Thursday, August 13, 2009


In our Lord's parable, there are ten virgins--five wise and five foolish--awaiting the arrival of the Bridegroom. After a long wait, they all fall asleep--only to be awakened at midnight by someone crying, "The Bridegroom has arrived!" Abruptly they awaken in the darkness, for their lamps have gone out. Fortunately the wise virgins remembered to bring extra oil, which the foolish ones neglected to do. So the foolish ones ask the wise ones to share their oil, but the wise ones say, "Not so! If we share with you, we may not have enough for ourselves. You'd better go out and buy some oil for yourselves." Which is precisely what they do, but where at that hour could they find a seller of oil willing to sell? Nevertheless, they apparently found the oil somewhere. Unfortunately by the time they returned, the Bridegroom had taken the five wise virgins into the bridal chamber and closed the door. Nor would He open, though the foolish ones pleaded. "I know you not," was all He would say.

"Watch, therefore," says our Lord, "for ye know neither the day nor the hour wherein the Son of Man cometh." Truly the day of salvation is now, while the door is still open for all who would enter. Truly the door of salvation will close for each of us individually at the moment of our death, and for the whole world when our Lord returns at the end of time to judge the living and the dead. What, then, is the oil in the lamps? A common interpretation of the Church Fathers is that the oil represents the virtues, but I would suggest another way of looking at it: the oil represents our good disposition. Good deeds in themselves, after all, can be merely an outward show of piety, a mask to conceal our inner coldness toward God and one's neighbor. On the other hand, authentic good deeds spring naturally and spontaneously from a good disposition.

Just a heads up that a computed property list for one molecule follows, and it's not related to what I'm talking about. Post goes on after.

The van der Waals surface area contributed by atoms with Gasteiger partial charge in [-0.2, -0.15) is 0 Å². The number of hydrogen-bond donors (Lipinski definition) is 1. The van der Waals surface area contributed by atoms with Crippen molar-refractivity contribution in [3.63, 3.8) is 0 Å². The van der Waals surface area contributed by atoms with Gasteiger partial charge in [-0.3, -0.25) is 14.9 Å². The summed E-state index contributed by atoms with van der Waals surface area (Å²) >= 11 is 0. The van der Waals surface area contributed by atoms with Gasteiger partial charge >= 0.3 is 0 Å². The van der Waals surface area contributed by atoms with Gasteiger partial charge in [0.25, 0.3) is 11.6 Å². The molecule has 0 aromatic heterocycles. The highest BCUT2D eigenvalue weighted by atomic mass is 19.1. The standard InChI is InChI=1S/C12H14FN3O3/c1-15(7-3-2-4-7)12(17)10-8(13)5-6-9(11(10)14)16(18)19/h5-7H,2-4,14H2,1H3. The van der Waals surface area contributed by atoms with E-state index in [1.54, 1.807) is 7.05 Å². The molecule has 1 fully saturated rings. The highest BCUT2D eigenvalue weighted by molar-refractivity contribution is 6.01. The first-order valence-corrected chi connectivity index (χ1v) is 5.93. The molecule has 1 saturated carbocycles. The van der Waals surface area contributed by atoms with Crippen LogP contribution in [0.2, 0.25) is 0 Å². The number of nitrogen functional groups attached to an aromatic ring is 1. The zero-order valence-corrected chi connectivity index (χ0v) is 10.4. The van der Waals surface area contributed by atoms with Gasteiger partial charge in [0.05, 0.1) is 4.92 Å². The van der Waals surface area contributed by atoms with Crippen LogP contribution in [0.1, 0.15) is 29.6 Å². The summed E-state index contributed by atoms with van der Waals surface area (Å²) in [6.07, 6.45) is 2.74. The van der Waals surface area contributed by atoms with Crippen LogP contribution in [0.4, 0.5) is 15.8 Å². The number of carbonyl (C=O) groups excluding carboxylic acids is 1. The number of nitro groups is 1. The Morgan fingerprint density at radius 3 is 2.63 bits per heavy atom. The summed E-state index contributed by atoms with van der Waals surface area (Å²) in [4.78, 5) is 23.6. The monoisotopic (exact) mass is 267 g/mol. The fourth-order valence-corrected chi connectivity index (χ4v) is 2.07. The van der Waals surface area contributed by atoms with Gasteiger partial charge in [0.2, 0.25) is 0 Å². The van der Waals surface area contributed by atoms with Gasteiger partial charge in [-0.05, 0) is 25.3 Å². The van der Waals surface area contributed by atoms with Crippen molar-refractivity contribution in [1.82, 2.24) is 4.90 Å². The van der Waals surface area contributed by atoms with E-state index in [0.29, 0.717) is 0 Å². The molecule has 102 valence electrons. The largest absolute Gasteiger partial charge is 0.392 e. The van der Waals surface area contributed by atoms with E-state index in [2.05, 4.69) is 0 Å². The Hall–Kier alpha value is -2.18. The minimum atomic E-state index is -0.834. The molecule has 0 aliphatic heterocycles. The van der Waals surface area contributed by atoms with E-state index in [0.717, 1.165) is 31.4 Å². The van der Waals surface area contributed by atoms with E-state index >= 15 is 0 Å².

The door of salvation opens wide to those who have their hearts in the right place, hearts that our softened by grace and turned toward God in love, ever zealous to do His will. A good heart is ever vigilant lest we lose our way on the path of salvation and fall prey to the Devil's deceptions. Truly we must be on guard at all times and in all places against carelessness and deadly complacency, lest like the foolish virgins we find our lamps burning low on the day of reckoning.

What this means is that we should resolve to live each day as though it were our last, ever fearful that we should find ourselves unexpectantly shut out from the Kingdom. Let us strive to lay aside all worldly distractions and foolish desires and set our hearts on the "one thing needful"--our eternal salvation in God's heavenly Kingdom. Ever beware lest we be cast into that outer darkness, where there will be weeping and gnashing of teeth.

No comments:

Post a Comment